“Masterful exploitation of procedure” or “dirty pool”?

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    For many years the radical gun rights groups have been trying to hide any information on Concealed Handgun Permit (CHP) holders from the eyes of the public.  They have been aided in this process by the ever vigilant folks at ALEC, who have been pushing this legislation in state houses around the nation.  The underlying reason used to justify this secrecy has always been the severe threat to the safety of CHP holders posed by unscrupulous newspapers printing the names of local CHP holders.  This supposedly makes them the target for thieves who wish to steal their weapons.  Never mind the repeated assertion, by the same pro gun extremists, that keeping a gun in the home makes thieves less likely to target your home.  The more likely reason, for the attempts to hide this information, center around the embarrassment caused when CHP holders are found to have committed murders or other serious gun crimes while purporting to be members of a select group of the most law abiding and “safe” gun owners in society.  The fact that mass killers like Speight, Nidal Hassan, and many others, who shot to death dozens of people in recent years, all had Virginia Concealed Handgun Permits, must have been a serious embarrassment to those that seek to perpetuate the myth that CHP’s are only being obtained by the cream of the gun owning crop.  Sadly anyone looking at the seriously inadequate application process, that is now little more than a permit vending service, would realize that almost anyone could obtain a CHP these days regardless of their integrity or lack of it!

    In recent years, several bills to hide CHP data have failed to pass muster at the GA, often facing opposition from the likes of; gun violence prevention groups, open government advocates and the press association.  One argument that did have some merit, though it sounded very farfetched, was the idea that a person who takes out a restraining order against a spouse, or other person threatening their life, moves to a new address, purchases a gun for protection and obtains a CHP to “enhance that protection” outside the home, could be endangered by the publishing of their new address in a newspaper.  Ignore for a moment the cumulative improbability of those circumstances all happening in a case where the potential aggressor does not have any other way of finding where there alleged victim now lives, like say the phone book or via mutual acquaintances, friends or relatives, and there may be a point.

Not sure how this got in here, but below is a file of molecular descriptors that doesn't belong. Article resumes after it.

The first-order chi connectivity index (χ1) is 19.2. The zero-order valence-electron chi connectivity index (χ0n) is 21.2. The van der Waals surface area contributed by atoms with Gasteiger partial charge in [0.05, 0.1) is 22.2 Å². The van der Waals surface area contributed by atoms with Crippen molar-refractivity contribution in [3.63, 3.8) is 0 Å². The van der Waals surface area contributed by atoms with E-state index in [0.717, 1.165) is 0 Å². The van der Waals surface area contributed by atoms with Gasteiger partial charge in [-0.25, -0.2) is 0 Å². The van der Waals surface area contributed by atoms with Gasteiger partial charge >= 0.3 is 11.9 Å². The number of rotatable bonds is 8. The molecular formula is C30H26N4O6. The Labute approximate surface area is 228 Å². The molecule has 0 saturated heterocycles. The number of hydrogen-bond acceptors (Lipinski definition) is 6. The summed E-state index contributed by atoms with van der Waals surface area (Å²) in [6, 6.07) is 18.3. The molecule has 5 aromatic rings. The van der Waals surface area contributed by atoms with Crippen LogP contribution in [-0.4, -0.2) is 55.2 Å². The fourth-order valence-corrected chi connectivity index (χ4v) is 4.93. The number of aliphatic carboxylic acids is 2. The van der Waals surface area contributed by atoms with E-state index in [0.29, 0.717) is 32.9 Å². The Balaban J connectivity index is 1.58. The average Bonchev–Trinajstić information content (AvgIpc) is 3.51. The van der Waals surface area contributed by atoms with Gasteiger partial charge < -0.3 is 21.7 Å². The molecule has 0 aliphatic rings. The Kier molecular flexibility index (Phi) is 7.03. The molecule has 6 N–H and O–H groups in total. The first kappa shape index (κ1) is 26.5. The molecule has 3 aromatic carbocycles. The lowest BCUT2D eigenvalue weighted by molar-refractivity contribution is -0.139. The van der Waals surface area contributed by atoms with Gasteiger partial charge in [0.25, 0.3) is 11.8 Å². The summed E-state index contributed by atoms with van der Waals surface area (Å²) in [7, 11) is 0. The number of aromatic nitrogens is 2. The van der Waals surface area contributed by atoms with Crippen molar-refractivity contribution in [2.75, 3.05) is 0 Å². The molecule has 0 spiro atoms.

This year Senator Obenshain decided to introduce a bill that was narrowly tailored to prevent exactly that improbable event just described.  The bill (SB1335) would have targeted only those who had restraining orders, had obtained a CHP (and presumably changed address).  It would have hidden their basic information only for the period of the restraining order.  The bill was so narrowly defined that it faced no opposition in the Senate Courts from the usual suspects and was reported out 14-1, eventually passing the Senate by a vote of 39-1.  None of the organizations usually opposed to hiding CHP data bothered to speak against this narrowly worded and finely targeted legislation.

    However, once the bill passed over to the House, that’s when everything changed!  When the bill was placed before the House Militia, Police and Public Safety subcommittee #1, an amendment was offered by the patron, which gutted all the language relating to protective orders and the bill was transformed into a fully fledged “permanently hide the CHP data for every permit holder” bill, which will no doubt pass the full house with ease.  The only way that this bill could still be stopped is if the Speaker of the House, who seems to be the authority on “germaneness” these days, rules that removing the obvious target of narrowly targeted legislation by amendment, makes that amendment “non germane”.  Should that not be possible, then the only chance comes with the joint conference committee which will review the amendment after it passes the house, but the effectiveness of that depends on the selection of committee members.

    Don’t get me wrong, I too think that publishing lists of CHP holders with no valid reason, has little or no value to the public welfare, but you decide – was this “masterful exploitation of procedure”, to get a piece of legislation through the Senate that would have had a poor chance of passing, or was this dirty pool?